Tech ramblings by Marcin

Git - conditional configs and commit signing

2024-03-28 00:00

An illustration depicting the concept of Git - conditional configurations and commit signing. Visualize a desktop with a computer screen displaying a stylized Git interface, highlighting conditional configurations. On the desk, there is a digital signature pad with a stylized pen on top, symbolizing commit signing. The background should subtly include digital elements and code snippets related to Git operations, creating an atmosphere that speaks to software development and version control. The color palette should be modern and tech-oriented, with blues, greens, and grays dominating.

Recently I came across two very interesting options in git that I wanted to make a note of.

One is a general feature - conditional configs - that you can probably utilise in a myriad of ways. The second - commit signing - might seem a bit obscure.

Conditional configs

It appears it’s really easy to put conditional properties into your .gitconfig file. This way, you can have a separate entities depending on which repositories you commit to. It enables work/hobby project separation. With this setup in place I don’t need to ever remember about switching email accounts, or other specific configs.

And it’s really simple! Look:

[includeIf "hasconfig:remote.***/**"]
    path = work.local  

So, this piece of config, when put into .gitconfig, will check in what repository are you, if its remote address matches this expression, in which case it will include some specific config file.

And of course you can put a multitude of custom options. Starting with your work e-mail, so as not to pollute work repos with some private email aliases.

Commit signing

That, I’m not so sure it’s necessary. I haven’t been obliged by any company I’ve worked for to do this step, but it’s generally about vouching for your own commits with some cryptograhic signature.

On one hand this might seem like an overkill. But on the other, this is really easy to do. And once done, it does not require any further maintenance. Also, with the proliferation of security issues cropping up all over the places, maybe it’s just a good habit to start signing your commits. When signed, it will be possible to verify them at some point.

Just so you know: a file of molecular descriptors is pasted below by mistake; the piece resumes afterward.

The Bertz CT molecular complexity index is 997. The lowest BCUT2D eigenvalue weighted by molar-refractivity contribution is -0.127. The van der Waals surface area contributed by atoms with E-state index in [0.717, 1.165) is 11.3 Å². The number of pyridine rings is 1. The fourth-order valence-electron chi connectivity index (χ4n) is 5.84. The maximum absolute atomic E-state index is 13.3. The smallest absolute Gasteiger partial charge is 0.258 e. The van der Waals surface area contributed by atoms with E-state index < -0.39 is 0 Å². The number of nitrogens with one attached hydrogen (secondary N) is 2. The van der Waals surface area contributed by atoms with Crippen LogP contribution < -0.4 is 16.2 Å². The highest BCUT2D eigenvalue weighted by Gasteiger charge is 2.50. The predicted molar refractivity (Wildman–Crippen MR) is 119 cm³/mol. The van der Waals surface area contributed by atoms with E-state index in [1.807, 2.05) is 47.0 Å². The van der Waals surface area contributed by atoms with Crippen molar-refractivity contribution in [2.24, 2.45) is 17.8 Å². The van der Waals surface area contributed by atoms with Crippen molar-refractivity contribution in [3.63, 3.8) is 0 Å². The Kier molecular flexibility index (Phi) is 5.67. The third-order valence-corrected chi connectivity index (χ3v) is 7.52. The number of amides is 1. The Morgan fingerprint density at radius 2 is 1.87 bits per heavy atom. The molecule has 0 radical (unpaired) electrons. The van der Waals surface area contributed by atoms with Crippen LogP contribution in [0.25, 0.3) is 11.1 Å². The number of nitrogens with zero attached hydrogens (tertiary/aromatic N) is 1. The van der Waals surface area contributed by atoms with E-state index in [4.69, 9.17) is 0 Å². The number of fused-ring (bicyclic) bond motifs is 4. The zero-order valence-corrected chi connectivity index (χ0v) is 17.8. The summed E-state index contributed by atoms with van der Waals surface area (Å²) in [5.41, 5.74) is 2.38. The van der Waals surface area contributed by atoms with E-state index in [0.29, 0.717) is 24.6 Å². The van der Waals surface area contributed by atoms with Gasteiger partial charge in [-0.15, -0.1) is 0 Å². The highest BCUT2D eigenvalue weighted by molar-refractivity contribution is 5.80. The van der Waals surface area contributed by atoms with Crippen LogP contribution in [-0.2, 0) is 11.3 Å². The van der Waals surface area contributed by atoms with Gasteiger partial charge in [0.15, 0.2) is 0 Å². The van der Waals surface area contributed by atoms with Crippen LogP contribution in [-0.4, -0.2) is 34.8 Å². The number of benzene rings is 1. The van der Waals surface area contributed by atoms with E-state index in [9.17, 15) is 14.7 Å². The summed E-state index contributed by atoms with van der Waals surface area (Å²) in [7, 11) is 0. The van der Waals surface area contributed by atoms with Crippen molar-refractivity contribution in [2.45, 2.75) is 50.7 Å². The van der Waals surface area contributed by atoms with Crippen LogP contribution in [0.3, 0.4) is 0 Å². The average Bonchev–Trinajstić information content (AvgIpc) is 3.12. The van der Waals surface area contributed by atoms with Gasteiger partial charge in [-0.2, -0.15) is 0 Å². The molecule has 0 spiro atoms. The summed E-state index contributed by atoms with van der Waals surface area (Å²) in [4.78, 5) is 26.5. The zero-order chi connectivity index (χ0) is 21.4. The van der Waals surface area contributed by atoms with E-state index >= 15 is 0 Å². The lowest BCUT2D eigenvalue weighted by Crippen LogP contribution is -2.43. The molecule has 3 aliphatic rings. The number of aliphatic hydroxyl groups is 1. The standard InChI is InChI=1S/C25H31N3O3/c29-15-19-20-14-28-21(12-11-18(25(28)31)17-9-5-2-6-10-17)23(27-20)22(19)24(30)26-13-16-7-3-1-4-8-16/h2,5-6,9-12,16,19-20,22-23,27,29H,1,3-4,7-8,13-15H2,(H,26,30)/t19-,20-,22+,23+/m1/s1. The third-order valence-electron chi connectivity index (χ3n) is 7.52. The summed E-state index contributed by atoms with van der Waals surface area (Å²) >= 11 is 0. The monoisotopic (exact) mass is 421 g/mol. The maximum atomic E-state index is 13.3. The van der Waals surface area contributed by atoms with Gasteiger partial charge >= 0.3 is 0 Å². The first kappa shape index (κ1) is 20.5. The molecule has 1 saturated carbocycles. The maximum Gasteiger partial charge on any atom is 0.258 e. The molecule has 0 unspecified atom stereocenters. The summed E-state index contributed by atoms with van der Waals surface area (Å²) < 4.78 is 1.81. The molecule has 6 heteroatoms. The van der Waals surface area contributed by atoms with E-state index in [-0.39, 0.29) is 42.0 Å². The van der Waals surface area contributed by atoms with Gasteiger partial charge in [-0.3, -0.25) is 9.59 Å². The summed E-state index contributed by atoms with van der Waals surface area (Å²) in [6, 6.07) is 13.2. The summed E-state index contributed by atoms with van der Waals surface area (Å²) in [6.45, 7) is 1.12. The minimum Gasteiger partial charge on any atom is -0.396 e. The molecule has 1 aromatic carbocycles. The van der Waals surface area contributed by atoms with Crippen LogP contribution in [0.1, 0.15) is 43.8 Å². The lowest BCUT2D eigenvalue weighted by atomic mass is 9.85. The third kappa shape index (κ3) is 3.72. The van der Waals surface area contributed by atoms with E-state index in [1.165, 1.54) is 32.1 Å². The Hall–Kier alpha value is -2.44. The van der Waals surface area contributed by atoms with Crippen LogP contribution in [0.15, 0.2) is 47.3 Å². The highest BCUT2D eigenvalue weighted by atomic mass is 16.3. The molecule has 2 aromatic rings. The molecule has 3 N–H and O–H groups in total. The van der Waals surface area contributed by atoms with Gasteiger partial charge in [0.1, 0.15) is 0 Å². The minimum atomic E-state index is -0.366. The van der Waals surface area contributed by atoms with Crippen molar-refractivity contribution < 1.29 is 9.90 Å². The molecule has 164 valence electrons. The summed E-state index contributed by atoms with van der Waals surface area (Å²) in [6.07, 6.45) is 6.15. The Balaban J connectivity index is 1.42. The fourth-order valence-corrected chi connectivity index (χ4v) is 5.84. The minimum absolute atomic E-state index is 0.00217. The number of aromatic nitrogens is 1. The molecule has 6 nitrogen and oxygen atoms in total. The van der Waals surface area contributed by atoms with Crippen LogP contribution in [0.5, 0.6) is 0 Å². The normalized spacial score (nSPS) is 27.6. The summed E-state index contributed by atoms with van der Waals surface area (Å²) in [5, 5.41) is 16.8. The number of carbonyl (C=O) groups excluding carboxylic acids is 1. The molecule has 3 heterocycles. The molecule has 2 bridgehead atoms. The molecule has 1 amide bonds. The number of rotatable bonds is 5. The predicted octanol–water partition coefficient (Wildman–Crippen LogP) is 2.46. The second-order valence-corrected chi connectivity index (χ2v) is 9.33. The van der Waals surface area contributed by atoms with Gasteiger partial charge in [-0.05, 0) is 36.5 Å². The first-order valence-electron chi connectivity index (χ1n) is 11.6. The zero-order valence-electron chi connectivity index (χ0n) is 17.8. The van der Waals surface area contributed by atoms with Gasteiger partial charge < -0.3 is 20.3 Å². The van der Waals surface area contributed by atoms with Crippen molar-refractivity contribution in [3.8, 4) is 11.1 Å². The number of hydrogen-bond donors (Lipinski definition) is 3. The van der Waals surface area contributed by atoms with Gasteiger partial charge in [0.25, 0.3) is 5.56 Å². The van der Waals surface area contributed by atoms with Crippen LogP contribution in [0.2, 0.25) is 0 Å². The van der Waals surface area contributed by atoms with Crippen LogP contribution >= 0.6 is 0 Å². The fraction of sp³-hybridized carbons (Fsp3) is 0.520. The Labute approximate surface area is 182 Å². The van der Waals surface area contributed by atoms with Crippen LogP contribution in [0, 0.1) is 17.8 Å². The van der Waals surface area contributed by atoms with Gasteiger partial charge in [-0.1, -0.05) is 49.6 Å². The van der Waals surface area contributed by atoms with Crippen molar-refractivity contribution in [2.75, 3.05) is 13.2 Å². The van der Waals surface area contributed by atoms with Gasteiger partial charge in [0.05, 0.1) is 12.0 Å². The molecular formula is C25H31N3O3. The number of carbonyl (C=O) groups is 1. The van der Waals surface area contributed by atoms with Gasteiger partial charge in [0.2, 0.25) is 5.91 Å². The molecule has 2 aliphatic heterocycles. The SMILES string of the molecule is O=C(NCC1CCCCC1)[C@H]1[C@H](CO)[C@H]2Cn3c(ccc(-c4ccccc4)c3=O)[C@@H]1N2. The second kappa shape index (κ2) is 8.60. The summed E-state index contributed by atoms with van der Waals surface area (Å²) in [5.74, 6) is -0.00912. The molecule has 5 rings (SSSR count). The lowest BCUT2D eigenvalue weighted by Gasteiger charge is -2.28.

I’ll build upon the previous conditional config, and show how this exact config can look like, when written to an external, work related config file:

	email =
	signingkey = /Users/marcin.cylke/.ssh/
[gpg "ssh"] 
    allowedSignersFile = "/Users/marcin.cylke/.ssh/allowed_signers"

    gpgSign = true

    gpgSign = true 

    format = ssh  

Of course, you could set this up with gpg - but my trust in this tool is not exactly stellar. ssh is just easier for me and more accessible. If your key has a password set (which it should!), you’ll be prompted for that. But using some agent to store passwords on your machine will cache that for some specified time, making the process even less cumbersome.

How to check if a commit is verified (Web UI)

If you’re using GitHub or GitLab verified commits are marked appropriately (both images are taken from documentation):

  • GitHub github illustration

  • GitLab gitlab illustration

How to check if a commit is verified (local)

You need to have allowed_signers file:

echo "$(git config --get namespaces=\"git\" $(cat ~/.ssh/" >> ~/.ssh/allowed_signers

In the CLI, you can just call:

$ git verify-commit abc1234

or to be more verbose:

$ git log --show-signature

commit e2406b6cd8ebe146835ceab67ff4a5a116e09154 (HEAD -> main, origin/main, origin/HEAD)
Good "git" signature for with ED25519 key SHA256:Ar44iySGgxic+U6Dph4Z9Rp+KDaix5SFGFawovZLAcc
Author: John Doe <>
Date:   Tue Nov 29 06:54:15 2022 -0600

    SSH signed commit


These are just two random options that I came across. I bet there’s a lot more. If you think some would be of use in my case, please share!

Also, if you see some interesting use-cases for the above two - let me know, maybe this blogpost can have more details, or examples.